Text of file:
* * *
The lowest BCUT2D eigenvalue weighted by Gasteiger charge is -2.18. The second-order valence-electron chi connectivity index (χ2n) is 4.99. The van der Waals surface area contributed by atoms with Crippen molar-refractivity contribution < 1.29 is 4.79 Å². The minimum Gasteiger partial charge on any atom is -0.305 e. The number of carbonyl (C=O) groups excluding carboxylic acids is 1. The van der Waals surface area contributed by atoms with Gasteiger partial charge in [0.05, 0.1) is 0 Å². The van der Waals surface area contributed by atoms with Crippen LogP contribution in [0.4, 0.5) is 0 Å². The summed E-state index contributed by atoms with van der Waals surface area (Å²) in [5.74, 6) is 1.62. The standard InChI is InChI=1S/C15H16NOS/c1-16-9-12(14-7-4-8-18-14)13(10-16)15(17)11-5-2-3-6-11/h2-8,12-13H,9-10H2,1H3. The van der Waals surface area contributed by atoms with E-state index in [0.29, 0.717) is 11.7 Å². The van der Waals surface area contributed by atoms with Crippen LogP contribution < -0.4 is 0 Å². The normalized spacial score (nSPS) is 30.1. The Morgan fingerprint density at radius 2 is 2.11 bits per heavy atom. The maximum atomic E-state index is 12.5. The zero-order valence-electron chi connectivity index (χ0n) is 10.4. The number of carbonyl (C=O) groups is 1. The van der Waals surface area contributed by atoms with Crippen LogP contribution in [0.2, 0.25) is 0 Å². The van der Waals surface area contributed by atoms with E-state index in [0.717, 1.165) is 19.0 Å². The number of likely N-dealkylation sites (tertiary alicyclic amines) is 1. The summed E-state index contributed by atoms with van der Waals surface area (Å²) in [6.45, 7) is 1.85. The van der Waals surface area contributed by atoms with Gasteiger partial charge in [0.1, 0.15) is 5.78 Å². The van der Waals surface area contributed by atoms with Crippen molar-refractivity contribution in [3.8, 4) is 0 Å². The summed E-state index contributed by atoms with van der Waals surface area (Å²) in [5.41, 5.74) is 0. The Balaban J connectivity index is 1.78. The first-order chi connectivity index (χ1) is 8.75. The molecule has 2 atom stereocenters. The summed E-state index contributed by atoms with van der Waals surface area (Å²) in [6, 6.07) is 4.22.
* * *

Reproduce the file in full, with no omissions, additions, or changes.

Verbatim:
The lowest BCUT2D eigenvalue weighted by Gasteiger charge is -2.18. The second-order valence-electron chi connectivity index (χ2n) is 4.99. The van der Waals surface area contributed by atoms with Crippen molar-refractivity contribution < 1.29 is 4.79 Å². The minimum Gasteiger partial charge on any atom is -0.305 e. The number of carbonyl (C=O) groups excluding carboxylic acids is 1. The van der Waals surface area contributed by atoms with Gasteiger partial charge in [0.05, 0.1) is 0 Å². The van der Waals surface area contributed by atoms with Crippen LogP contribution in [0.4, 0.5) is 0 Å². The summed E-state index contributed by atoms with van der Waals surface area (Å²) in [5.74, 6) is 1.62. The standard InChI is InChI=1S/C15H16NOS/c1-16-9-12(14-7-4-8-18-14)13(10-16)15(17)11-5-2-3-6-11/h2-8,12-13H,9-10H2,1H3. The van der Waals surface area contributed by atoms with E-state index in [0.29, 0.717) is 11.7 Å². The van der Waals surface area contributed by atoms with Crippen LogP contribution < -0.4 is 0 Å². The normalized spacial score (nSPS) is 30.1. The Morgan fingerprint density at radius 2 is 2.11 bits per heavy atom. The maximum atomic E-state index is 12.5. The zero-order valence-electron chi connectivity index (χ0n) is 10.4. The number of carbonyl (C=O) groups is 1. The van der Waals surface area contributed by atoms with Crippen LogP contribution in [0.2, 0.25) is 0 Å². The van der Waals surface area contributed by atoms with E-state index in [0.717, 1.165) is 19.0 Å². The number of likely N-dealkylation sites (tertiary alicyclic amines) is 1. The summed E-state index contributed by atoms with van der Waals surface area (Å²) in [6.45, 7) is 1.85. The van der Waals surface area contributed by atoms with Gasteiger partial charge in [0.1, 0.15) is 5.78 Å². The van der Waals surface area contributed by atoms with Crippen molar-refractivity contribution in [3.8, 4) is 0 Å². The summed E-state index contributed by atoms with van der Waals surface area (Å²) in [5.41, 5.74) is 0. The Balaban J connectivity index is 1.78. The first-order chi connectivity index (χ1) is 8.75. The molecule has 2 atom stereocenters. The summed E-state index contributed by atoms with van der Waals surface area (Å²) in [6, 6.07) is 4.22.